There are complex historical reasons underlying this development — different regions, different stories — but the fact is that the moral legitimacy of that dominance has been irretrievably lost, even in their own eyes. The tireless efforts of the Hindu social reformers, Dayanand, Gandhi, Vivekanand; the progressive legacy of the freedom movement; the global trend in favour of equality — all this has ensured that overt “Brahminism”, an ideology founded on hierarchy and discrimination, on institutionalised inhumanity, can have few defenders. The “Hindu nationalism” of the BJP-RSS is the mutated form of this toxic ideology. The political party is merely a front organisation for a secret society that has been plotting, for nearly a century, to buttress the privileges of the Hindu upper castes, and their associated corporate sector, and will go to any lengths in pursuit of that goal.

The ressentiment of these super-privileged savarna elites is a fertile theme, and will bear detailed examination. But for my limited purpose, it is sufficient to note that its frightening outlines have become clear to all but the wilfully blind — blind to the itinerant gangs of gaurakshasas (sic) who perpetrate grotesque acts of public violence, blind to the official and unofficial apparatchiks who feel emboldened to voice the foolishnesses and defend the outrages that reassure the faithful — ah pushpak-vimaana, ah vedic internet!

Hence the desperate camouflage. The Hindu-savarna “special interest” mutates into “Hindu nationalism”. The only way that that Brahminical “special interest” can seek to further extend and consolidate its dominance is by shutting down the clamour, the very possibility of competing “special interests”. It is important, therefore, that the clamour of apparently incommensurate special interests, committed to democratic negotiation, be denigrated as “khichdi” — to be contrasted with serene “nationalism”. It follows from this that all political parties other than the BJP — precisely because they have no common ideology beyond a shared commitment to the continued practice of democracy — must come together in a khichdi-coalition or different coalitions in different geographies. The forming and reforming of such coalitions in the process of democracy is in fact the only true reflection of that dynamic coalition of “special interests” which is the “nation” — and not the muscular fantasy being peddled by Sanghi ideologues.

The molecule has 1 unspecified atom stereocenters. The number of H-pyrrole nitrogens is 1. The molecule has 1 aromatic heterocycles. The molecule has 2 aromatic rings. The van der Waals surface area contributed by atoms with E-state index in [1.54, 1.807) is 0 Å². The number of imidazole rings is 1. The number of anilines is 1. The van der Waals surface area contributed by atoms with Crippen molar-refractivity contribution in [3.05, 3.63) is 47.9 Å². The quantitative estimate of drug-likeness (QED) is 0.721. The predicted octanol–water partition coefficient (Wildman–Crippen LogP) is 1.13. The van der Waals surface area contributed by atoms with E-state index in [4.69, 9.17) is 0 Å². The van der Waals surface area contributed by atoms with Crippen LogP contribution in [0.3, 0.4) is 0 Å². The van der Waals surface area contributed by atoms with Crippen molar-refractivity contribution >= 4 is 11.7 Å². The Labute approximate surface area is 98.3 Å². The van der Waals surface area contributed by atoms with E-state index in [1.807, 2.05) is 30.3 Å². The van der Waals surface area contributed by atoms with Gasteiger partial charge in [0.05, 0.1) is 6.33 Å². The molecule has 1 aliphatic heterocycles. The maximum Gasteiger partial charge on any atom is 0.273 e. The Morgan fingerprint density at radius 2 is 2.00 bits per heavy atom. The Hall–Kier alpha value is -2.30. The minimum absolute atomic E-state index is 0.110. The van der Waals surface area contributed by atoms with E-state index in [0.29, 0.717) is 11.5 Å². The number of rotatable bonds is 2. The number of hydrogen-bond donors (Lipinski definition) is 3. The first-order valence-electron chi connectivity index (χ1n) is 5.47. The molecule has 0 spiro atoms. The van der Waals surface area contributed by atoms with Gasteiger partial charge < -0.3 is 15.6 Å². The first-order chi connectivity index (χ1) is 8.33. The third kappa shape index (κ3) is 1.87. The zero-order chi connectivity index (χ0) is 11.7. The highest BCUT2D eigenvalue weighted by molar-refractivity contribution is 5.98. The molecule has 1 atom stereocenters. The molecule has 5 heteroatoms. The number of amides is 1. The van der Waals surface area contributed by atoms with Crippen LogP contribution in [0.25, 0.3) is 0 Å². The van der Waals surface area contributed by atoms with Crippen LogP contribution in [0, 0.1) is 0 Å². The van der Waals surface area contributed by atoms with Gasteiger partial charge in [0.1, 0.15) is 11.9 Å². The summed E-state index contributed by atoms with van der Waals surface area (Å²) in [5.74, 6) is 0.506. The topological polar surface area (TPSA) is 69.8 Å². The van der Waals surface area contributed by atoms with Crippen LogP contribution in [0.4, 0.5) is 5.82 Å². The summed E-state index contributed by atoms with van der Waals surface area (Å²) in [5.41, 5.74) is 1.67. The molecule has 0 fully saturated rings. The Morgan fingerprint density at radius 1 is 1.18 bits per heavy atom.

Of course, there will be problems. And today’s allies will contend with each other tomorrow, and form new alliances, discover new adversaries. Political parties will — and should — continue to compete, and jostle, and clamour, and do all the messy things that are internal to the practice of democracy. As they say, tomorrow is another day — provided that there is a tomorrow. Provided that the one self-proclaimed “nationalist” party is not allowed to shut down politics altogether. Our democratic polity is seriously ill, and coalition-khichdi is just what it needs to get better again. Another round of Gujarati mixture may well kill the patient.

This article first appeared in the print edition on March 26, 2019, under the title ‘In praise of khichdi’. The writer taught in the department of English, Delhi University.